Johnson did not provide the cost of dual language but said “we can give you those specific numbers, but we look at very little variation between” dual language and general education. She said staffing costs are incurred by the district, but material costs are supported through Title III funds.
  What should be noted is Title III funds are still from the taxpayers through the federal government.
  Costello said: “If it’s an elective that they can do it, that’s one thing, but to the extent that we’re having to put so many resources into this I think it’s only going to hurt the other programs.”
  U-46 CEO Tony Sanders said that dual language becomes “an elective for the students who have exited our bilingual program” and that staffing standards are the same unless it’s a class of non-English proficient students where state law requires a lower student-teacher ratio. If dual language does prolong dependence, then it would increase expenses to the district through the staffing standards.
  Board member Sue Kerr supports the program and said: “I think that we want our children to succeed, and I’ve looked at the studies and they suggest that dual language in making children bilingual and bi-literate is probably one of the most effective ways of helping them succeed in closing the achievement gap.”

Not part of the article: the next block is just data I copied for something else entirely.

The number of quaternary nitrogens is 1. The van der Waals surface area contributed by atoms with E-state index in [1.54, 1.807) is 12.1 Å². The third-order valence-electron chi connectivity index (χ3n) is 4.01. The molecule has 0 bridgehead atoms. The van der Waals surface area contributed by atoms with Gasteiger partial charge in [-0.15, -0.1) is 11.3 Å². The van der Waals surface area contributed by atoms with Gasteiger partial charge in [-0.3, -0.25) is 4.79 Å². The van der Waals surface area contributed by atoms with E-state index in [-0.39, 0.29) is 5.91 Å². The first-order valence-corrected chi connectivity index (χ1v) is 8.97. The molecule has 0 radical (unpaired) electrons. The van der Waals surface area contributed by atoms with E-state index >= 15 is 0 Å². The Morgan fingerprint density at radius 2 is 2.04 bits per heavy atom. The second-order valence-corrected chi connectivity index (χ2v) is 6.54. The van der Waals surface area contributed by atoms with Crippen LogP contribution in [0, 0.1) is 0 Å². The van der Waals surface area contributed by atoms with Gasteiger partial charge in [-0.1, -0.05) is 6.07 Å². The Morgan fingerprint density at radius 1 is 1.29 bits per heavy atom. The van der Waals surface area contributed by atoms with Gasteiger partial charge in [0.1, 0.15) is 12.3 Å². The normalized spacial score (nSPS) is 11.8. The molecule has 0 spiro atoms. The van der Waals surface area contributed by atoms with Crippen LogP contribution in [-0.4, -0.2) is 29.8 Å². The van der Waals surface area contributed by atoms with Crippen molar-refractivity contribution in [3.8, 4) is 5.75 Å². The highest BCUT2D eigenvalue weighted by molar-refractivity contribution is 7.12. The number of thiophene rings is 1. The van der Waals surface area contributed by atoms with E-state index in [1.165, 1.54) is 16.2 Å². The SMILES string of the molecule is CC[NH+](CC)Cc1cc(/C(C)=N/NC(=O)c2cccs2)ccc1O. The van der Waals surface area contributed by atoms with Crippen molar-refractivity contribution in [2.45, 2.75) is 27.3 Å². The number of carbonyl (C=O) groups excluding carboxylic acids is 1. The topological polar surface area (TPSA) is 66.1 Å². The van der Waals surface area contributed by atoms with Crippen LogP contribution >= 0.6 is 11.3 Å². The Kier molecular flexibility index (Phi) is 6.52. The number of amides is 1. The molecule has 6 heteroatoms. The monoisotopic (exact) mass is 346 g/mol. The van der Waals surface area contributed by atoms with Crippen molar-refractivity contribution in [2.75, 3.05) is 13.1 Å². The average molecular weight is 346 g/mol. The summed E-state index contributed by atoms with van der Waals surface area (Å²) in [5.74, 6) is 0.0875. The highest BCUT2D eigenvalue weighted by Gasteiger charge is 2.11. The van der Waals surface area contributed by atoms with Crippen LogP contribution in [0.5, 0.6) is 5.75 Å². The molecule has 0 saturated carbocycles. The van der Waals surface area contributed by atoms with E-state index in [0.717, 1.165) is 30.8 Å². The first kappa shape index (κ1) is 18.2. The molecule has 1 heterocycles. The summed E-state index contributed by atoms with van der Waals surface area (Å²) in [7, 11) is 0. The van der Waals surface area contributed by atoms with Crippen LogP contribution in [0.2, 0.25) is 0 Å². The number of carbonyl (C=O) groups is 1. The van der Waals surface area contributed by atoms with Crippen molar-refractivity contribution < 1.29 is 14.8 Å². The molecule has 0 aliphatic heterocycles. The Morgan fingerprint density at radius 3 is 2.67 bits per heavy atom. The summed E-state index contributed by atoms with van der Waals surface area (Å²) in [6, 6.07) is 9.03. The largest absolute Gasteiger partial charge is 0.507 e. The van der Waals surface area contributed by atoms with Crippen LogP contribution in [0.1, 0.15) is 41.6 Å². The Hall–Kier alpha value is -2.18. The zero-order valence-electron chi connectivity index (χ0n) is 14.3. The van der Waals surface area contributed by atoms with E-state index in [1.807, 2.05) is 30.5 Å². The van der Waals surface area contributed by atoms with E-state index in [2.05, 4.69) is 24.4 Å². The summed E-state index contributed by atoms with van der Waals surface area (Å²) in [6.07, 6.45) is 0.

At the April 25 meeting, U-46 officials said the district’s demographics are 52 percent Latino with 50 percent Spanish-native speakers. The administration also cited studies that make lofty claims that dual language programs are the “only” programs that close the achievement gap.
  Annette Acevedo, director of English Language Learners program, said: “That course focuses on literacy skill development through literature including fiction and non-fiction, composition, grammar concepts, vocabulary study, communication and research skills through the theme people, places and environments.”